We have already mentioned that there are a number of differences between the demands of the task reported here and other mentalising tasks that have been reported previously. We have argued that one of the strengths of this paradigm is that participants were never asked to identify the mental state of the individuals in the videos. It is possible that, if we had asked participants to attempt to deduce the mental state, they might have gazed more at the eye region. Alternatively, the preference for the mouth could be a result of the dynamic nature of the videos. Although the people in the videos were not interacting with the participants who viewed them, they were interacting with the researcher at the time of filming, who was sitting next to the camera. This effectively placed the participants who viewed the videos within the interaction, which represents a departure from previous methodologies .
Before considering the broader implications of these findings, there is a limitation of the current experiment that should be noted. The use of flashcards as a cue to recalling the various scenarios meant that we were unable to record response times for the task. Although participants were not instructed to respond quickly and were given as much time as they needed to make an accurate decision, response times could potentially have given additional information about how difficult participants found the task. A further difficulty with using flashcards is the possibility that some bias could have arisen from the researcher's involvement in the procedure. However, the order of presentation of the cards was carefully counterbalanced to ensure that cues to the correct response were not provided.
Is it possible that participants could infer what happened to the person in the video without mentalising at all? An argument could be advanced that participants ‘match’ behaviour to situation according to a system of behavioural rules . For example, is it possible that participants associated a smiling face with the Joke scenario? This seems implausible, given the wide range of behavioural responses produced by the people in reaction to the various scenarios: in most cases, there is no simple matching between the scenario and the facial expression.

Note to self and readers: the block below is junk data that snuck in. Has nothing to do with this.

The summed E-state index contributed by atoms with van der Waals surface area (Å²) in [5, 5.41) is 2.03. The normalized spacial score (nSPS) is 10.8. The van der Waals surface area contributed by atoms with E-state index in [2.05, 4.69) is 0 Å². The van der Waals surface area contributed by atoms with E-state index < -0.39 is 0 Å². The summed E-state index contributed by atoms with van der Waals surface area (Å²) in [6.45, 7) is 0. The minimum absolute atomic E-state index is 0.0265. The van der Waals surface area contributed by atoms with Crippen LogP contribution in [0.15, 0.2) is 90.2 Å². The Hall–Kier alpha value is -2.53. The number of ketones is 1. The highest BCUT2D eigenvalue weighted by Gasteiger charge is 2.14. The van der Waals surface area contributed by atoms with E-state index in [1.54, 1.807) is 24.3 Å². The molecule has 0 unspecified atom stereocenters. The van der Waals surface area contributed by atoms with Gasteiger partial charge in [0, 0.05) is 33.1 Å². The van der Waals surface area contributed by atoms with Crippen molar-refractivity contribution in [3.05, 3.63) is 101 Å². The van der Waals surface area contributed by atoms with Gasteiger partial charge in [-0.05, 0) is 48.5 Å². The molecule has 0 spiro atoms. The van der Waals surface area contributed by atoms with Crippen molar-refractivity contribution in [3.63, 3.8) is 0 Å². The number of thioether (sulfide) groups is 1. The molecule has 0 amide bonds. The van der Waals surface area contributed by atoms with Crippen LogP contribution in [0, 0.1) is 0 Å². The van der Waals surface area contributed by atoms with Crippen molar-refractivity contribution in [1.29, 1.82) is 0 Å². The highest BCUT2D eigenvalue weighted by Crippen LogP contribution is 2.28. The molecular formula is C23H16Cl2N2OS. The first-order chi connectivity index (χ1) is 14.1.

It has recently been argued that we may perform some mentalising tasks such as recognising emotions through activation of representations that have bodily formats (mirror neurons being a main candidate for this), without generating any higher-level propositional representations of mental states. Goldman and de Vignemont  refer to this as ‘low-level mentalising’, but argue that other non-embodied processes might be involved at later stages of emotion recognition, such as at the stage of attributing the emotion itself. Similarly, Gallese  acknowledges that emotions can be understood via either an embodied process, or a more explicit propositional route through “cognitive elaboration of their visual properties”. In our task where there was no requirement to identify the mental states of the individuals in the videos at all, a stronger case might be made for the more direct route from observing the behaviour to understanding the situation.
Research with infants has demonstrated that by the age of one, babies may be able to understand intentional goal-directed actions  and appear to show sensitivity to the belief state of other individuals before two years of age . While it is surely the case that these abilities are supplemented by more sophisticated and explicit propositional representations of mental states with age, it seems unlikely that these low-level mindreading processes become obsolete. It is plausible to suggest that these processes might be engaged in our task due to its emphasis on making sense of behaviour rather than naming a mental state. Given the changing views on the nature of mentalising processes, it seems ever more important to channel our efforts into devising tasks such as the one reported here that closely approximate how we understand other people's behaviour in real life situations.
In summary, from a brief sample of a few seconds of behaviour, adults are able to infer an event that happened to another individual. This appears to be evidence of a powerful retrodictive mindreading process, which might allow us to benefit indirectly from the experiences of others. Looking at the eyes was not a successful strategy for deducing what had happened to the individual in question, and participants tended to vary their viewing strategy according to what the individual in the video had actually experienced. This suggests that participants are affected by the cues present in the person's behaviour to attend to the parts that will be most informative for making sense of it.
Conceived and designed the experiments: DP ES PM. Performed the experiments: DP. Analyzed the data: DP ES. Contributed reagents/materials/analysis tools: DP. Wrote the paper: DP ES PM.